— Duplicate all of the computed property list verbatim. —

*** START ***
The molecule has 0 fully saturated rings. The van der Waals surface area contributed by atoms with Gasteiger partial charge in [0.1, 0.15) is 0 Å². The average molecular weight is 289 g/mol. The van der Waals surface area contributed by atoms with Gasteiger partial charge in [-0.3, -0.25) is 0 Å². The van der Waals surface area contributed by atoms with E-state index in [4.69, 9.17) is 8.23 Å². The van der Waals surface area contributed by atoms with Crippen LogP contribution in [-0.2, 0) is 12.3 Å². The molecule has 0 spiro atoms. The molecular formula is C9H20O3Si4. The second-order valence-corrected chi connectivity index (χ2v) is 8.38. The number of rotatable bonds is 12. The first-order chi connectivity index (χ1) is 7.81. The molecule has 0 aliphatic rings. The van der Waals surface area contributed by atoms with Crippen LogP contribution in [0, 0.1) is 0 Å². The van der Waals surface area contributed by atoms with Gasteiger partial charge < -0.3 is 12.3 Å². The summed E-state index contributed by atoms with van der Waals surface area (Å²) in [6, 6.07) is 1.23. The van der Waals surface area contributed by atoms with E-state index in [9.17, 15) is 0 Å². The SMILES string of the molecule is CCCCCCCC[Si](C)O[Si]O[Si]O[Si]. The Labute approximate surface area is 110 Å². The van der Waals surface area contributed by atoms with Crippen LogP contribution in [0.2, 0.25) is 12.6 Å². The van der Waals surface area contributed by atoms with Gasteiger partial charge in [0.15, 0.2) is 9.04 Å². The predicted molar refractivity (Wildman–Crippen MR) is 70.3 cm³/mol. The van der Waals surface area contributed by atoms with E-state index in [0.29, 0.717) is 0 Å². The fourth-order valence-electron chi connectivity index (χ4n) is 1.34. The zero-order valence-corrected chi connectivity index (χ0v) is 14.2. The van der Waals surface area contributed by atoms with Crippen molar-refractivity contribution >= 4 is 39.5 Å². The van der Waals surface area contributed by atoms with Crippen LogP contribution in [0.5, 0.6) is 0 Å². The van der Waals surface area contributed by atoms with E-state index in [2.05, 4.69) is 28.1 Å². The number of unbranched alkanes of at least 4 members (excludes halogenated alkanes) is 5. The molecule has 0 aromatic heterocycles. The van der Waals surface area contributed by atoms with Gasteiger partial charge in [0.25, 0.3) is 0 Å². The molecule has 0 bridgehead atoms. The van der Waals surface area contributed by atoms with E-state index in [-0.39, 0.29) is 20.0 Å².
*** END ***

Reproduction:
The molecule has 0 fully saturated rings. The van der Waals surface area contributed by atoms with Gasteiger partial charge in [0.1, 0.15) is 0 Å². The average molecular weight is 289 g/mol. The van der Waals surface area contributed by atoms with Gasteiger partial charge in [-0.3, -0.25) is 0 Å². The van der Waals surface area contributed by atoms with E-state index in [4.69, 9.17) is 8.23 Å². The van der Waals surface area contributed by atoms with Crippen LogP contribution in [-0.2, 0) is 12.3 Å². The molecule has 0 spiro atoms. The molecular formula is C9H20O3Si4. The second-order valence-corrected chi connectivity index (χ2v) is 8.38. The number of rotatable bonds is 12. The first-order chi connectivity index (χ1) is 7.81. The molecule has 0 aliphatic rings. The van der Waals surface area contributed by atoms with Crippen LogP contribution in [0, 0.1) is 0 Å². The van der Waals surface area contributed by atoms with Gasteiger partial charge < -0.3 is 12.3 Å². The summed E-state index contributed by atoms with van der Waals surface area (Å²) in [6, 6.07) is 1.23. The van der Waals surface area contributed by atoms with E-state index in [9.17, 15) is 0 Å². The SMILES string of the molecule is CCCCCCCC[Si](C)O[Si]O[Si]O[Si]. The Labute approximate surface area is 110 Å². The van der Waals surface area contributed by atoms with Crippen LogP contribution in [0.2, 0.25) is 12.6 Å². The van der Waals surface area contributed by atoms with Gasteiger partial charge in [0.15, 0.2) is 9.04 Å². The predicted molar refractivity (Wildman–Crippen MR) is 70.3 cm³/mol. The van der Waals surface area contributed by atoms with E-state index in [0.29, 0.717) is 0 Å². The fourth-order valence-electron chi connectivity index (χ4n) is 1.34. The zero-order valence-corrected chi connectivity index (χ0v) is 14.2. The van der Waals surface area contributed by atoms with Crippen molar-refractivity contribution >= 4 is 39.5 Å². The van der Waals surface area contributed by atoms with Crippen LogP contribution in [0.5, 0.6) is 0 Å². The van der Waals surface area contributed by atoms with E-state index in [2.05, 4.69) is 28.1 Å². The number of unbranched alkanes of at least 4 members (excludes halogenated alkanes) is 5. The molecule has 0 aromatic heterocycles. The van der Waals surface area contributed by atoms with Gasteiger partial charge in [0.25, 0.3) is 0 Å². The molecule has 0 bridgehead atoms. The van der Waals surface area contributed by atoms with E-state index in [-0.39, 0.29) is 20.0 Å².